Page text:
Keeping your family and home safe with a security system can give you added comfort and confidence. The market for home security has expanded to include DIY systems that are often cheaper and can be customized to fit your needs. With all the options, it can be hard to know what to buy, but with some basic knowledge about different systems, the decision can be made easier.
Deciding if a DIY Security System is Right for You
The biggest decision to make when looking at a home security system is whether you will purchase a DIY system to install yourself or if you will purchase a system through a professional company. Each option has pros and cons that you should consider before deciding.
|The Pros and Cons of a DIY System
|Save money on installation and equipment
||Incorrect installation is a possibility
|Customize system to fit your needs
||Add-ons can be expensive
|No strangers in your house
||You are responsible for repairs
|Some systems are portable
||Limited technical and installation support
|No contracts or monthly fees required
||Wireless hacking concerns
|Integration with other smart home systems
Choosing a System
If a DIY system is for you, the next step is deciding what you want to include in your system. The three main devices for DIY home security systems are video doorbells, security cameras and complete security systems.
Video doorbells increase your home’s security by allowing you to see who is at the door before you answer and to keep an eye on your home when you are away. Some important features to look for in a video doorbell include:
- Night vision camera –See who is at your door after the sun goes down and decide if it is safe to open your door.
- High definition camera –Identify accurately who is at your door.
- Two-way audio –Talk with someone without opening the door even when you are not at home.
- On demand monitoring – Ability to log into a smartphone app that connects to your doorbell and pull up video feed at any time.
Security cameras help you keep watch over your home, loved ones and valuables. There are hundreds on the market and it can be daunting to figure out which one is best for you.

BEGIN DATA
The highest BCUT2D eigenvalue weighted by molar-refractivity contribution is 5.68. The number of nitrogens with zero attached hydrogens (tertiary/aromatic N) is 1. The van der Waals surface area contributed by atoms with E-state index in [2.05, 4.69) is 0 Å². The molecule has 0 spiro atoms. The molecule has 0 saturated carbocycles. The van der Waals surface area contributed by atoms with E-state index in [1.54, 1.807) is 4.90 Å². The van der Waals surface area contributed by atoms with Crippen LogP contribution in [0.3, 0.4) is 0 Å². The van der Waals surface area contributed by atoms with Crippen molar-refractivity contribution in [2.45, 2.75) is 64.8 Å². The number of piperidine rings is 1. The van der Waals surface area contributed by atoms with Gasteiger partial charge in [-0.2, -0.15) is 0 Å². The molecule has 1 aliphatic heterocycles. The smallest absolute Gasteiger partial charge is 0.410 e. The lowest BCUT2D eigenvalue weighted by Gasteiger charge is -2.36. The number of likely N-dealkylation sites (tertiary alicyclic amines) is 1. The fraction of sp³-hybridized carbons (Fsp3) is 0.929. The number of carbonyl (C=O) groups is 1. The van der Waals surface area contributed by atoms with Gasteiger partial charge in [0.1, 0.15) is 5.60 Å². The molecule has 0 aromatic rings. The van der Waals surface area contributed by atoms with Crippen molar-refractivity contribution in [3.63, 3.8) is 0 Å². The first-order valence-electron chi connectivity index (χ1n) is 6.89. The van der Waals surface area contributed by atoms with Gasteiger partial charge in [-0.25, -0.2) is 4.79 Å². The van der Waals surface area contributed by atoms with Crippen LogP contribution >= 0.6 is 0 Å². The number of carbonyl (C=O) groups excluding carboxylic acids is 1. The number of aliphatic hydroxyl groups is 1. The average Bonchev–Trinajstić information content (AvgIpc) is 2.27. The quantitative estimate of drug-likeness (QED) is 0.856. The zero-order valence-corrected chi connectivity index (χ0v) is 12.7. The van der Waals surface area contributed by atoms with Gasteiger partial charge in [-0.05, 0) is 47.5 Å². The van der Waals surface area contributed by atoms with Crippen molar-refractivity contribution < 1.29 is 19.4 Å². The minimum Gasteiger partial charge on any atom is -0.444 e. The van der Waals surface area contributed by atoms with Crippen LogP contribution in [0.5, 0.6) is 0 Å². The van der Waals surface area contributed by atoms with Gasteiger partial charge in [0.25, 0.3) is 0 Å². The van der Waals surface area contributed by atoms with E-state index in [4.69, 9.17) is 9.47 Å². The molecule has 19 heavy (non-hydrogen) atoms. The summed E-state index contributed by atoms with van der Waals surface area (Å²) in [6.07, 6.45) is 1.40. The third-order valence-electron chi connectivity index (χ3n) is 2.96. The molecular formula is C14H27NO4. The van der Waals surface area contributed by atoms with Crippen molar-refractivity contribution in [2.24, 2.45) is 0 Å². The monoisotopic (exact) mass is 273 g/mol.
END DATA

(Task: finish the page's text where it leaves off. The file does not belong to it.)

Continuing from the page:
The first thing to consider is whether you will be using the camera inside, outside or both. Inside cameras can be used as baby monitors, to keep an eye on pets and to help identify a burglar. You might choose outside cameras as well, to keep track of your car or make sure people aren’t damaging your home or landscaping. Above all else, outside cameras need to be weatherproof. Additional features to consider when looking for a security camera:
- Video quality – The higher the video quality, the more expensive the camera. Consider what you will be using the camera for and whether you need a sharper image.
- Audio – Many indoor cameras have two-way audio so you can speak to people or pets. Audio is less common on outdoor cameras, but there are a few with the capability.
Make sure that storage capacity is sufficient for the amount of time you need – systems vary from hours to days to weeks.
Complete Security Systems
Complete security systems allow you to protect your entire home from every angle. When comparing security systems, you might want to consider:
- Door, window and motion sensors – All of these can alert you if a door or window is opened, or if an intruder is inside your home.
- Audible Alarm – An alarm that sounds when a sensor is tripped can deter a burglar from entering your home.
- Optional professional monitoring – Many systems have the option to be monitored by professionals. A few give you the option of month-by-month monitoring, for occasional use. You can pay for a month’s monitoring without having to sign a longer contract if you are on vacation.
Added security will put your mind at ease, knowing that your family and home are safe. Now that you know what to consider, you can confidently choose which system is right for you.
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This loss control information is advisory only. The author assumes no responsibility for management or control of loss control activities. Not all exposures are identified in this article. Contact The Assurance Center for coverage advice and policy service.